In a speech at the London Conference on the Illegal Wildlife Trade the Foreign Secretary called for action to save some of the world's most remarkable species.
Your Royal Highness, My Lords, Ladies and Gentlemen, welcome to the National History Museum for the launch of the London Conference on the Illegal Wildlife Trade.
I am sure I speak for all of us in thanking His Royal Highness the Duke of Cambridge not only for being with us, but also for his efforts over many years as one of the leading champions of wildlife conservation.
This is a cause that the Royal Family has supported over several generations. There is no stronger signal of the importance the people of the United Kingdom as a whole attach to protecting Wildlife, your Royal Highness, than your participation in our conference, and I thank you for it.
I also pay tribute to United Wildlife and to the many other civil society organisations represented here tonight - for their indispensable work around the world, and for the advice and support they have given us in preparing for this important moment.
I believe that tonight we are on the brink of a crucial global turning point in the struggle against wildlife trafficking.
We all know that we are at the eleventh hour, perhaps even at a quarter to midnight, in the race to prevent the illegal wildlife trade from obliterating some of the most remarkable species in the world; including tigers, elephants, rhinos and orang-utans.
Many of us feel passionately strongly about this. It would be an utter tragedy if in our lifetimes these species were lost altogether because of human ignorance and greed.
With our power as human beings comes the responsibility to respect other life and to conserve our environment.
We can all imagine how history would judge us, and what future generations would say or feel about us, if we did not act now to protect some of the greatest creatures that share the planet with us.
Because this is an entirely man-made problem, we have it in our power to find the solutions.
We already have the knowledge, the resources, and the expertise we need to confront and overcome the illegal wildlife trade. And we are now adding to these foundations the crucial missing ingredient of political will:
In the last six months alone, China has crushed nearly 7 tons of ivory and smugglers’ cargo has been seized in Uganda and Togo.
The United States has put up a $1 million reward to bring down a major trafficking network.
Kenya has toughened penalties for poachers.
Botswana has held a pioneering Elephant Summit.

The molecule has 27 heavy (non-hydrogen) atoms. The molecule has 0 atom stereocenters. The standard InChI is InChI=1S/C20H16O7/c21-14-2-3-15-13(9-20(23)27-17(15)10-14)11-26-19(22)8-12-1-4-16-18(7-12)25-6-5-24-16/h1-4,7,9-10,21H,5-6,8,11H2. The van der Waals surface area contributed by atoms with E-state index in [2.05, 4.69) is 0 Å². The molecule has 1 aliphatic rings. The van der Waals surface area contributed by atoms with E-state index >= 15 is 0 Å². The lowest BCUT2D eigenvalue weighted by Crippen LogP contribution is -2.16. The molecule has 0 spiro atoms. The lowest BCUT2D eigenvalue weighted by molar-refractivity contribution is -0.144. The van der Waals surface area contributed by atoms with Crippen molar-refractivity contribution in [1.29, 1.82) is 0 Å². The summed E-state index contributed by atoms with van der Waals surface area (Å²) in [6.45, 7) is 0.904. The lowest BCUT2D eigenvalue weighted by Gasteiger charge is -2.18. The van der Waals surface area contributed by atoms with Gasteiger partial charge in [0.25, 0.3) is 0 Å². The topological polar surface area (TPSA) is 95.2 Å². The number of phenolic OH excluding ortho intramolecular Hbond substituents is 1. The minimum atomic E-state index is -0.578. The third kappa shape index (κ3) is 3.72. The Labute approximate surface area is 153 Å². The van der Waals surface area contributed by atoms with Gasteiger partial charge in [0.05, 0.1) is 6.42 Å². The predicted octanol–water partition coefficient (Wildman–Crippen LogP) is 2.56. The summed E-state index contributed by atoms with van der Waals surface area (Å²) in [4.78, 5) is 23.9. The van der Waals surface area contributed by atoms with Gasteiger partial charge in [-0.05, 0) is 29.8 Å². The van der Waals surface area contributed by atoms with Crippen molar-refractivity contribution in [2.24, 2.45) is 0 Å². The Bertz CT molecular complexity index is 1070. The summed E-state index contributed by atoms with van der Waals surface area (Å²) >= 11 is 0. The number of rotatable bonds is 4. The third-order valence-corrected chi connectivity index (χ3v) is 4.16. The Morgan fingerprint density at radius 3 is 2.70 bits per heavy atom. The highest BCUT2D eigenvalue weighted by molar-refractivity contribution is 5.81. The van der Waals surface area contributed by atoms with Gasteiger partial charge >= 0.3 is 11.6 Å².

Germany and Gabon brought many of the world’s nations together at the United Nations General Assembly this year to call for new action.
And the Security Council itself has started to crack down on the illegal wildlife trade’s criminal bosses.
Nowhere is that leadership more strongly felt and needed than in Africa.
I am delighted that the Presidents of Botswana, Chad, Gabon and Tanzania are here, and congratulate them on their inspiring personal commitment to this cause.
With all this in place, our conference tomorrow must be ambitious.
We have brought together 41 countries, and 11 international organisations.
We must agree new steps to clamp down on illegal wildlife trafficking, to bring perpetrators to justice, to reduce the demand for endangered species that fuels death and destruction, and to invest in sustainable alternatives to poaching.
On the table are proposals for more audits of seized stockpiles and more illegal ivory destructions, so that criminals learn that illegal products will never turn a profit for them, no matter how long they wait.
I hope we will all sign up to concerted action to strengthen law enforcement and the capacity of criminal justice systems; including stronger border controls and much more cooperation so that we clamp down on trafficking.
We need to show a zero tolerance approach to corruption, and a pledge for all governments to have no commercial links whatsoever to endangered species products; and I hope we will signal new support to develop sustainable livelihoods and help to fund the crucial African Elephant Action Plan.
If we do all these things, and we are as I speak on the edge of some very important agreements, then I believe we can and will create the turning point that I spoke of earlier.
So this Conference is not the end of our work, it is a very important beginning of turning the tide.
If we all commit ourselves to this task, we will be able to look back years from now and know that when these animals were on the path to extinction, we intervened decisively to save them, for the benefit of our own and future generations.
I intend to support that effort for the long term, and thank you all for coming tonight and for the part that I know that you will play in saving the world’s most iconic animals, for their future and for the future of all humanity.